UN warns of looming hunger, with over 7.7 million people will face food insecurity in South Sudan
AUTHOR: Losike Elia | PUBLISHED: April 9, 2022
Displaced women and children under a hot sun in South Sudan's Maban County, where food shortages are causing tension, photo by UNHCR
The UN has warned that over seven million of South Sudan population will have nothing to eat in the coming few months. The integrated food security phase classification which was released on Friday, say 62.7 percent of the population will run out of food between April and July this year.
The areas affected includes Jonglei, Unity, Upper Nile, Lakes, Warrap and Kapoeta East states. The report says 1.3 million are children under the age of 5 will also face acute malnutrition across the country.
They says factors contributing to the looming hunger climatic shocks, such as floods and drought, conflict, economic downturn, displacement, and disrupted livelihoods.
The government, Food, and Agriculture Organization (FAO), UNICEF, and World Food Programme (WFP) made a joint statement. They say immediate humanitarian assistance and livelihood support are needed to save lives in the worst affected areas.
Meshak Malo, the FAO Representative in South Sudan, says there is a need to produce more food. He encourages the need for investment in agriculture to help the partners find innovative ways for South Sudanese farmers.
Mr. Malo reiterates his organization’s support to provide seeds, farming tools, and fishing kits to people in urgent need of assistance.
The minister of agriculture and food security, Hon. Josephine Joseph Lagu appealed for immediate humanitarian interventions. She describes the finding as a profoundly worrying situation that needs to be addressed on time.
“Immediate scale-up of multi-sectoral humanitarian assistance is needed to save lives and prevent the total collapse of livelihoods in the affected counties, particularly those with a high share of the populations.”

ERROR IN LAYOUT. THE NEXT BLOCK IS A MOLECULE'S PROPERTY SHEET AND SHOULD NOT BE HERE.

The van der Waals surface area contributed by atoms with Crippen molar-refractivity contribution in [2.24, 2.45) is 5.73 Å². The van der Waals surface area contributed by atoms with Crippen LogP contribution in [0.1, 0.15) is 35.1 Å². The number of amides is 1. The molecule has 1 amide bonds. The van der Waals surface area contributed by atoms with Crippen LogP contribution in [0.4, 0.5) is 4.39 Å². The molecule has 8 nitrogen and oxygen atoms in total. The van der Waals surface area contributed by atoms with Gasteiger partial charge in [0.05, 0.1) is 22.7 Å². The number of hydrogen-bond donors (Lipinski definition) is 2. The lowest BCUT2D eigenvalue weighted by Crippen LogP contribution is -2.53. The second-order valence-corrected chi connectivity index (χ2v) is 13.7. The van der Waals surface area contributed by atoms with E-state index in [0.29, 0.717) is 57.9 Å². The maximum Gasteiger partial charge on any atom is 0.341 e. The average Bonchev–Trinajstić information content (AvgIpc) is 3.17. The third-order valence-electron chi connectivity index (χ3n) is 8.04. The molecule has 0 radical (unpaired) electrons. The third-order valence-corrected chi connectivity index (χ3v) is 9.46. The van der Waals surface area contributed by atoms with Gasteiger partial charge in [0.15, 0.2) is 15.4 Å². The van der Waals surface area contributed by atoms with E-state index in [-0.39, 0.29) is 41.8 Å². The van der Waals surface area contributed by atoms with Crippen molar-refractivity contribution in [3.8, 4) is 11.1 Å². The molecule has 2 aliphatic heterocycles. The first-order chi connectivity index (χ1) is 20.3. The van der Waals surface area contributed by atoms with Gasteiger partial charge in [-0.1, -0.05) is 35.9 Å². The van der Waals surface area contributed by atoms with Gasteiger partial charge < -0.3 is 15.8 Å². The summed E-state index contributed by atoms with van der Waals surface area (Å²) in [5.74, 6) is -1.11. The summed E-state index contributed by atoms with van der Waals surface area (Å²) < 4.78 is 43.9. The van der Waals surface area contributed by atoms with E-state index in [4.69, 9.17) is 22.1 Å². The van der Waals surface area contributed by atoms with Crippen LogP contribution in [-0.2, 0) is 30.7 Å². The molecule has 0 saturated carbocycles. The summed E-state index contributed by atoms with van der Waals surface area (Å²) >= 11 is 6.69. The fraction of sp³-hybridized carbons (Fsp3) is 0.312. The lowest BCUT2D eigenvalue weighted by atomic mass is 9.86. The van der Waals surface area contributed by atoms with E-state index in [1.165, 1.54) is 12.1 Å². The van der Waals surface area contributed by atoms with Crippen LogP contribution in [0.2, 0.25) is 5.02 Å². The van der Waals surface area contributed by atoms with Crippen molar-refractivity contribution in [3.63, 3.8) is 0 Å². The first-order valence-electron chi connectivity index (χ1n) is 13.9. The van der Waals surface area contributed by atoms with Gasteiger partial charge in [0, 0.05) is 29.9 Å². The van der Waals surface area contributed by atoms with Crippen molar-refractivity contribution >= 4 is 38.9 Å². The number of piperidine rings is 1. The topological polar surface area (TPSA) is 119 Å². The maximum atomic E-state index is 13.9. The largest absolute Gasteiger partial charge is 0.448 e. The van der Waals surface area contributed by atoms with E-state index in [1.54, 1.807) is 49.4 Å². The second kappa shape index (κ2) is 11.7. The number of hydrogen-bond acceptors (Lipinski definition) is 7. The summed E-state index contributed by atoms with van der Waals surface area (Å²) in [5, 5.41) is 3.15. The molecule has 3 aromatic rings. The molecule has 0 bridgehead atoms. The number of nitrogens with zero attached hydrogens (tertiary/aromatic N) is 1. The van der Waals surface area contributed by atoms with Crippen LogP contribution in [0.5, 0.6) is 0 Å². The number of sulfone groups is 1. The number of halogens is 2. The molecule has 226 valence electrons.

The UN said the catastrophe phase 5 and emergency IPC phase 4. urgent action required for people in crisis IPC phase 3 to protect their livelihoods and reduce household-level food consumption gaps.
The minister of humanitarian affairs and disaster management Hon. Peter Mayen urged the partners to invest money in agricultural industry to empower local farmers and youth to produce food.
He believes that method will help people engage in food production and reduce humanitarian dependency and economic pressures.
The Deputy special representative of the secretary-general, resident, and humanitarian coordinator, representing the UN, Sarah Beysolow, says the government has the primary mandate to foster the country’s development.
She says the humanitarian agencies’ roles are to save the lives of the severely suffering people.
They urge the government to take the lead in developing the agriculture industry in the country.
Director of NGO Forum Secretariat, Pius Ojara, appealed to the government to improve security and infrastructure in the country, to help the small-scale farmers access markets.
“We are appealing for safety and security for the populations to return to their farms and engage in farming,”
An estimated 6.35 million people (52.6% of the population) faced Crisis (IPC Phase 3) or worse acute food insecurity in South Sudan last year.